The binlogs are likely to be very huge thus making it almost impossible to read anything on screen. However, you can pipe the output into a file which can be open up for later browsing in text editor:

mysqlbinlog localhost-bin.000004 > filename.txt

To reduce the amount of data retrieved from binary logs, there are several options that can be used to limit the data that is been returned. Among the useful ones are listed below:

–start-datetime=[DATETIME]

–stop-datetime=[DATETIME]

The datetime value is relative to the local time zone on the machine where you run mysqlbinlog. The value should be in a format accepted for the DATETIME or TIMESTAMP data types. For example:

mysqlbinlog --start-datetime="2008-05-22 00:00:00" --stop-datetime="2008-05-29 00:00:00" localhost-bin.000004

For more information, you can take a look at the official mysqlbinlog documentation.

Categories: Databases Tags: ,

Share Keyboard and Mouse with Synergy

November 12, 2008 1 comment

synergy_logoIt’s very usual for a Linux user to work with multiple monitors and machines; It gives a lot of flexibility and a big boost to our performance. But switching between the different keyboards and mice can be a bit tedious.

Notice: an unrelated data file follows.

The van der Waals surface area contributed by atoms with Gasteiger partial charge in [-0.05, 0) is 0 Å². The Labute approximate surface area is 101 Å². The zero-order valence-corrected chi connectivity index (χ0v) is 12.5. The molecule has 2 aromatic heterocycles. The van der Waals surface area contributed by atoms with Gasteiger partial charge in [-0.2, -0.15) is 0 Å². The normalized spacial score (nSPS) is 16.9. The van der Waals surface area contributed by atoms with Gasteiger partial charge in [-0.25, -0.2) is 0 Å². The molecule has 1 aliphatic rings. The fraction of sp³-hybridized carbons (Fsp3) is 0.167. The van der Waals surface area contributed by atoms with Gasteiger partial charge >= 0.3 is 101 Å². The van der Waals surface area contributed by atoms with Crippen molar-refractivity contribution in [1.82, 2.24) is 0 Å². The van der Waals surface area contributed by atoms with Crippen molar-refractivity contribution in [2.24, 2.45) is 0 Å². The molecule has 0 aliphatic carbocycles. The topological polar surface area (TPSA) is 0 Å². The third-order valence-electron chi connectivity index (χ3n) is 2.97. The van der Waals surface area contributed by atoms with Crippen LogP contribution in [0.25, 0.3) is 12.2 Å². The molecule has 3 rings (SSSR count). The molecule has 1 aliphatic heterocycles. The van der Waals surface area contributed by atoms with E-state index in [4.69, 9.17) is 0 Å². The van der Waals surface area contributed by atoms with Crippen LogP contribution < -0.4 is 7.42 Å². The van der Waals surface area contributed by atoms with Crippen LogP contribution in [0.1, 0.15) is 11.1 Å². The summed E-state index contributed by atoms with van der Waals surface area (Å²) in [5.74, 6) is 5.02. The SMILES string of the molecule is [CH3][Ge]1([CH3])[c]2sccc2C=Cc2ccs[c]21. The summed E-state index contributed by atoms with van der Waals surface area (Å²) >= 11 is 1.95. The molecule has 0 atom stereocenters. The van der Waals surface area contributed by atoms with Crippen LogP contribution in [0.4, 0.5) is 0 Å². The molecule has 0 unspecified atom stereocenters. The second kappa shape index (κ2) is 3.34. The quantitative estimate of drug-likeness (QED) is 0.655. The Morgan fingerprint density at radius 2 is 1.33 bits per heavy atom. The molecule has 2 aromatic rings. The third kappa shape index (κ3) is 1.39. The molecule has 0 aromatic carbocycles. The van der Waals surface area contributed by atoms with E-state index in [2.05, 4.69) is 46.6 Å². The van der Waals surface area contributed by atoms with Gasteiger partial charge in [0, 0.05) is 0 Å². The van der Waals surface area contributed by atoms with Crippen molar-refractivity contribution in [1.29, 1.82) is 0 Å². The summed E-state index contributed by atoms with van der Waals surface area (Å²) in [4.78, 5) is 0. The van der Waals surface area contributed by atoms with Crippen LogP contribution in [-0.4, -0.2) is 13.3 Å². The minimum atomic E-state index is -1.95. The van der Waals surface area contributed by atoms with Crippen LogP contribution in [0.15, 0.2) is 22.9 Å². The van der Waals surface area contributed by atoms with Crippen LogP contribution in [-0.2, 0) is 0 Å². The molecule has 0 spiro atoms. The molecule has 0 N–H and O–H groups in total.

For this purpose there is a hardware device that allows you to control multiple computers from a single keyboard, video monitor and mouse: a KVM switch. KVM switches are today difficult to find and not very cheap.

 

Fortunately there is a software approach to KVM switches: Synergy.

 

Synergy is used in situations where several PCs are used together, with a monitor connected to each, but are to be controlled by one user. You need only one keyboard and mouse on the desk.

 

Synergy runs on Windows, Linux and MacOS X in command line mode. There are also some cool GUIs like SynergyKM for MacOS X, QuickSynergy for Linux and MacOS X, and the self Synergy GUI for Windows.

 

The configuration can be done from the command line but trust me, having such great and minimalistic GUIs out there you don’t want to do that.

 

syn_example1